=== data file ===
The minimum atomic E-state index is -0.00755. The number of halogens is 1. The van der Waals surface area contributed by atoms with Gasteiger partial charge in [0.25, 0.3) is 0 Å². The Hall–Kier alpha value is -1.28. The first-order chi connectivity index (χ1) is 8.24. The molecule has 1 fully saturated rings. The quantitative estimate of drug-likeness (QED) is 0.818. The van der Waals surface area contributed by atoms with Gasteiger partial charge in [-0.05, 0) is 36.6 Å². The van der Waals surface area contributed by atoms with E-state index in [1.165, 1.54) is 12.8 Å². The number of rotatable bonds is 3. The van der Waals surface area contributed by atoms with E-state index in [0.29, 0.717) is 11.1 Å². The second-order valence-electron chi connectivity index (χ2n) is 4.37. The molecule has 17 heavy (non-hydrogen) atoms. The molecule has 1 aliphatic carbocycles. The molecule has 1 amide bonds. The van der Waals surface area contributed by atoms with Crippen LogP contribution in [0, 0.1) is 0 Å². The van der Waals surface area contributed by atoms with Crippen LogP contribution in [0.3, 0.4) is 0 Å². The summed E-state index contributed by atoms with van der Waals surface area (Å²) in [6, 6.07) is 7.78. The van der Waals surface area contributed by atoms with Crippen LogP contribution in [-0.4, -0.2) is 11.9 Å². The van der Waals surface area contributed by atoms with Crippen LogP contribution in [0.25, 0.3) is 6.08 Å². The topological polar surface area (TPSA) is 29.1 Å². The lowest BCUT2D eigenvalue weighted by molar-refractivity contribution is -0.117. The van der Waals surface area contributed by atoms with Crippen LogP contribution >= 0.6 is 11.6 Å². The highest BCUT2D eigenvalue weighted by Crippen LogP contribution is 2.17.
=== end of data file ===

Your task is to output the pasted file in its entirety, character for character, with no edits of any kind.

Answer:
The minimum atomic E-state index is -0.00755. The number of halogens is 1. The van der Waals surface area contributed by atoms with Gasteiger partial charge in [0.25, 0.3) is 0 Å². The Hall–Kier alpha value is -1.28. The first-order chi connectivity index (χ1) is 8.24. The molecule has 1 fully saturated rings. The quantitative estimate of drug-likeness (QED) is 0.818. The van der Waals surface area contributed by atoms with Gasteiger partial charge in [-0.05, 0) is 36.6 Å². The van der Waals surface area contributed by atoms with E-state index in [1.165, 1.54) is 12.8 Å². The number of rotatable bonds is 3. The van der Waals surface area contributed by atoms with E-state index in [0.29, 0.717) is 11.1 Å². The second-order valence-electron chi connectivity index (χ2n) is 4.37. The molecule has 17 heavy (non-hydrogen) atoms. The molecule has 1 aliphatic carbocycles. The molecule has 1 amide bonds. The van der Waals surface area contributed by atoms with Crippen LogP contribution in [0, 0.1) is 0 Å². The van der Waals surface area contributed by atoms with Crippen LogP contribution in [0.3, 0.4) is 0 Å². The summed E-state index contributed by atoms with van der Waals surface area (Å²) in [6, 6.07) is 7.78. The van der Waals surface area contributed by atoms with Crippen LogP contribution in [-0.4, -0.2) is 11.9 Å². The van der Waals surface area contributed by atoms with Crippen LogP contribution in [0.25, 0.3) is 6.08 Å². The topological polar surface area (TPSA) is 29.1 Å². The lowest BCUT2D eigenvalue weighted by molar-refractivity contribution is -0.117. The van der Waals surface area contributed by atoms with Crippen LogP contribution >= 0.6 is 11.6 Å². The highest BCUT2D eigenvalue weighted by Crippen LogP contribution is 2.17.